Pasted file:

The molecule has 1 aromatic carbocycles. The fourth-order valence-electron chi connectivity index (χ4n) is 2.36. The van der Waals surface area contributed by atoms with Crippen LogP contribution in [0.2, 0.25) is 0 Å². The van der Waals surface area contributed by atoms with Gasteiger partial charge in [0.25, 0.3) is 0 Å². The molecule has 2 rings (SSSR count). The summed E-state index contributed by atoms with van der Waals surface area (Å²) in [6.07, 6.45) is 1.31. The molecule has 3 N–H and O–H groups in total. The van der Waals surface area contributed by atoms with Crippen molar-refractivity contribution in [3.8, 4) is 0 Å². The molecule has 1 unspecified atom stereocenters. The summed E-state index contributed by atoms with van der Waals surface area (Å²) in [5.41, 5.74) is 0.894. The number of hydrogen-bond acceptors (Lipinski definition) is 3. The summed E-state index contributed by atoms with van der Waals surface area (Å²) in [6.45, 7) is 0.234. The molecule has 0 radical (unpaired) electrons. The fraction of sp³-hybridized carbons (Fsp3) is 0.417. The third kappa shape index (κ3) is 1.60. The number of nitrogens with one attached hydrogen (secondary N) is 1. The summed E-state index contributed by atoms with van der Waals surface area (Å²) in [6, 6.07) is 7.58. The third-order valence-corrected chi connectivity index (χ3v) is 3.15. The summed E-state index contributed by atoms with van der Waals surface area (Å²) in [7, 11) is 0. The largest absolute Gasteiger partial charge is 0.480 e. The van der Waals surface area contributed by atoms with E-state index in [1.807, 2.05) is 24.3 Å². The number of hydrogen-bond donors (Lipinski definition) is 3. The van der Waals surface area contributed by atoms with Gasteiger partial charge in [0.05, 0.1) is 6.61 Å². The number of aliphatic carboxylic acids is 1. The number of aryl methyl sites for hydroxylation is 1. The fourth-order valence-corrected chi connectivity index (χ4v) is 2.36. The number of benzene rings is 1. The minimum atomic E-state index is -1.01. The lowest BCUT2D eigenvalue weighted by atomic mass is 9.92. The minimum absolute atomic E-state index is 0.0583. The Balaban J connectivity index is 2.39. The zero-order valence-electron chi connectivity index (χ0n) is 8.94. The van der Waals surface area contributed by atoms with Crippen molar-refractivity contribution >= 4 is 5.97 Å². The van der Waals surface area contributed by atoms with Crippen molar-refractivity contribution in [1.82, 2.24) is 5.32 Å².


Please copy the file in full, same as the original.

The molecule has 1 aromatic carbocycles. The fourth-order valence-electron chi connectivity index (χ4n) is 2.36. The van der Waals surface area contributed by atoms with Crippen LogP contribution in [0.2, 0.25) is 0 Å². The van der Waals surface area contributed by atoms with Gasteiger partial charge in [0.25, 0.3) is 0 Å². The molecule has 2 rings (SSSR count). The summed E-state index contributed by atoms with van der Waals surface area (Å²) in [6.07, 6.45) is 1.31. The molecule has 3 N–H and O–H groups in total. The van der Waals surface area contributed by atoms with Crippen molar-refractivity contribution in [3.8, 4) is 0 Å². The molecule has 1 unspecified atom stereocenters. The summed E-state index contributed by atoms with van der Waals surface area (Å²) in [5.41, 5.74) is 0.894. The number of hydrogen-bond acceptors (Lipinski definition) is 3. The summed E-state index contributed by atoms with van der Waals surface area (Å²) in [6.45, 7) is 0.234. The molecule has 0 radical (unpaired) electrons. The fraction of sp³-hybridized carbons (Fsp3) is 0.417. The third kappa shape index (κ3) is 1.60. The number of nitrogens with one attached hydrogen (secondary N) is 1. The summed E-state index contributed by atoms with van der Waals surface area (Å²) in [6, 6.07) is 7.58. The third-order valence-corrected chi connectivity index (χ3v) is 3.15. The summed E-state index contributed by atoms with van der Waals surface area (Å²) in [7, 11) is 0. The largest absolute Gasteiger partial charge is 0.480 e. The van der Waals surface area contributed by atoms with E-state index in [1.807, 2.05) is 24.3 Å². The number of hydrogen-bond donors (Lipinski definition) is 3. The van der Waals surface area contributed by atoms with Gasteiger partial charge in [0.05, 0.1) is 6.61 Å². The number of aliphatic carboxylic acids is 1. The number of aryl methyl sites for hydroxylation is 1. The fourth-order valence-corrected chi connectivity index (χ4v) is 2.36. The number of benzene rings is 1. The minimum atomic E-state index is -1.01. The lowest BCUT2D eigenvalue weighted by atomic mass is 9.92. The minimum absolute atomic E-state index is 0.0583. The Balaban J connectivity index is 2.39. The zero-order valence-electron chi connectivity index (χ0n) is 8.94. The van der Waals surface area contributed by atoms with Crippen molar-refractivity contribution >= 4 is 5.97 Å². The van der Waals surface area contributed by atoms with Crippen molar-refractivity contribution in [1.82, 2.24) is 5.32 Å².